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The origin of the human "executive attention" system - related to decision making and task switching, and which has implications regarding the development of attention - goes back to infancy rather than the age of about two-and-a-half, as was previously thought. This discovery has been confirmed by researchers at Ben-Gurion University of the Negev, with help from scientists at the University of Oregon. The findings have just been published online ahead of publication in the Proceedings of the National Academy of Sciences.
The presence of an executive-control system in six-month-old children was a surprise. While infants are not yet able to regulate their behavior when detecting their own errors, the researchers wrote, "our data indicate that the basic brain circuitry involved in the detection of errors is already functional."
BGU's Dr. Andrea Berger (formerly a postdoctoral student at the University of Oregon) and Dr. Gabriel Tzur conducted new tests in her electro-physiology lab in BGU's behavioral sciences department with 24 infants (14 males and 10 females) between six and nine months of age. The infants were shown one or two dolls in a videotaped puppet theater. Their view was then blocked briefly and the number of dolls was left unchanged, or one was added or removed. As in their earlier research, the infants looked longer if the screen was removed and the number of dolls differed from the previous exposure. Using brain-sensor technology developed at the University of Oregon, they confirmed often-debated findings from 1992 that showed infants as young as six months know when an arithmetic solution is wrong.
Berger, her students and lab staffers started their work about four years ago, based on a method used a decade ago by Dr. Karen Wynn at the University of Arizona. Wynn, after much experimentation, reported that infants can discriminate among different small numbers of items and quantify small numbers of items without consciously counting them. By using harmless electrodes, scientists are now able to document the electrical activity taking place in a baby's brain when he or she is looking at mathematical equations, Berger explains.
In the new study, the infants wore special brain-monitoring netting manufactured by Electrical Geodesic, a company in Oregon. The 128-electrode netting allowed for much more extensive brainwave monitoring than was available previously. According to the data, analyzed in Oregon, the mean time for infants who saw the same number of dolls before and after was 6.94 seconds. Their gaze lingered longer (8.04 seconds) when the number of dolls differed.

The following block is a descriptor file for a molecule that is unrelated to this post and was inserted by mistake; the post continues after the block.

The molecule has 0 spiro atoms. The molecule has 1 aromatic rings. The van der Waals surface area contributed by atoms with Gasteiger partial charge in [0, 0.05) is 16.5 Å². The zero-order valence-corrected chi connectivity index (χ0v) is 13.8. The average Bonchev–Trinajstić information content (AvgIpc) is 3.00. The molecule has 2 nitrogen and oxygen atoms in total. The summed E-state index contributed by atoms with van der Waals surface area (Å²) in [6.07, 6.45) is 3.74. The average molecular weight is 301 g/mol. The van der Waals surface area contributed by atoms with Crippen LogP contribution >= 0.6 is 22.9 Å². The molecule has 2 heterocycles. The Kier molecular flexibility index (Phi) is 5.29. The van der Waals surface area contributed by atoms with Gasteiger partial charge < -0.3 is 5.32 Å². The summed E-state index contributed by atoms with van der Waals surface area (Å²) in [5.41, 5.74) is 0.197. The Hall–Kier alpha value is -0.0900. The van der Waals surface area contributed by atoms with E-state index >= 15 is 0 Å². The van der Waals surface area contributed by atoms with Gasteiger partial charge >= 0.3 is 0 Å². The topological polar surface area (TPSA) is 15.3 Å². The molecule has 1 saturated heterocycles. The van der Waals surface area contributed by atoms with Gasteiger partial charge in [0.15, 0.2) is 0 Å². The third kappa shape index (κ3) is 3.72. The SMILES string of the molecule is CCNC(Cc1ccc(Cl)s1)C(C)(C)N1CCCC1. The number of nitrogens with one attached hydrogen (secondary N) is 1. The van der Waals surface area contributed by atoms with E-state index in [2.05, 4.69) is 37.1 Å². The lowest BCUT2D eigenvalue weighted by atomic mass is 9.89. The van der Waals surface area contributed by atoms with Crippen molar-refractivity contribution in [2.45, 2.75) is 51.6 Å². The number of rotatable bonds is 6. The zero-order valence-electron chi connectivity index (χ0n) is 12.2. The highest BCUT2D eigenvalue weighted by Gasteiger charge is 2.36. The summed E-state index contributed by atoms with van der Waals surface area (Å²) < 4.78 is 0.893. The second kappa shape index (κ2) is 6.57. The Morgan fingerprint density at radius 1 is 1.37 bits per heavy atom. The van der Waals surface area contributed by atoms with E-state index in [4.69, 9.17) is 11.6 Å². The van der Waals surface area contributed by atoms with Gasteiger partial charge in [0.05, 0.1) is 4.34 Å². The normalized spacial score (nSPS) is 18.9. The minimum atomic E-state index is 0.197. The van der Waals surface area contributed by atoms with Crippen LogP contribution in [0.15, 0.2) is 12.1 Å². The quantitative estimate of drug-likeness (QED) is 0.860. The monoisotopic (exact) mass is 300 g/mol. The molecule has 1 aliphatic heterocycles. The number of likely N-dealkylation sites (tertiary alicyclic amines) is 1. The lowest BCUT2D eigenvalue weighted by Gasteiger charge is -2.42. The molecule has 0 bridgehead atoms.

Berger is reluctant to speak about applications of her findings, but others in the field believe that babies could be screened before they can walk for language deficit and even dyslexia, and that training and treatment could then be offered to minimize or even head off such handicaps. The findings might one day even help the Education Ministry devise ways to teach math more effectively.
PLANTS FROM COCONUTS
Can plants be grown without earth and fresh water? Hishtil (www.hishtil.com), the 32-year-old plant nursery at Moshav Nehalim, thinks they can, using pulverized coconut shells and a closed system of recycled water. Called Hishpele, the new technological application is based on coconut waste imported from India and Sri Lanka and packaged in special plastic bags by the Plamix company. Growing plants on a medium in plastic bags and isolated from the ground prevents them from picking up plant diseases and pests. The medium does not have to be "worked" and the plants need not be sprayed with pesticides.
Hishtil's annual domestic production is currently over 450 million plants on a greenhouse area of over 180,000 square meters; it also owns three nurseries in Turkey and Italy, and has exported knowhow to set up nurseries in Greece, the Canary Islands and Central America. The plants it grows represent 500 species, varieties and clones of ornamentals, vegetables and herbs.
Hishtil reports that experimental cultivation of plants using Hishpele in Spain, Holland and Canada has increased yields, and also observes environmental protection regulations on water reuse that are likely to be adopted in Israel.
SERIOUS GAMING IN ACADEMIA
Some people might think that computer games are a waste of time, but the four-year private Elmhurst College in Chicago begs to differ. The newest academic major in the college is "computer game and entertainment technology." The program is "academically rigid, and technical," says computer sciences chairman Dr. William Muellner. "Rather than playing games, it's about coding, computer math and advanced computer graphics. In no way is this about merely creating games or just playing and watching games. It's definitely not lightweight."
"We felt that a new major, with courses that intertwined the concepts of graphics, simulation and network-based multimedia, was justified," said Prof. Jim Dauer, who is coordinator of the college's master's program in computer networking systems. "There's a growing demand for these types of skills. The skill set required to enter fields concerned with game design and virtual reality is really quite unique."
Job opportunities exist not only in game design, but also in the development of digital entertainment systems and digital multimedia components. Several fast-growing fields (such as law enforcement, medicine and even the military) make use of computer-based instructional media that combine graphics, networking, animation and simulation.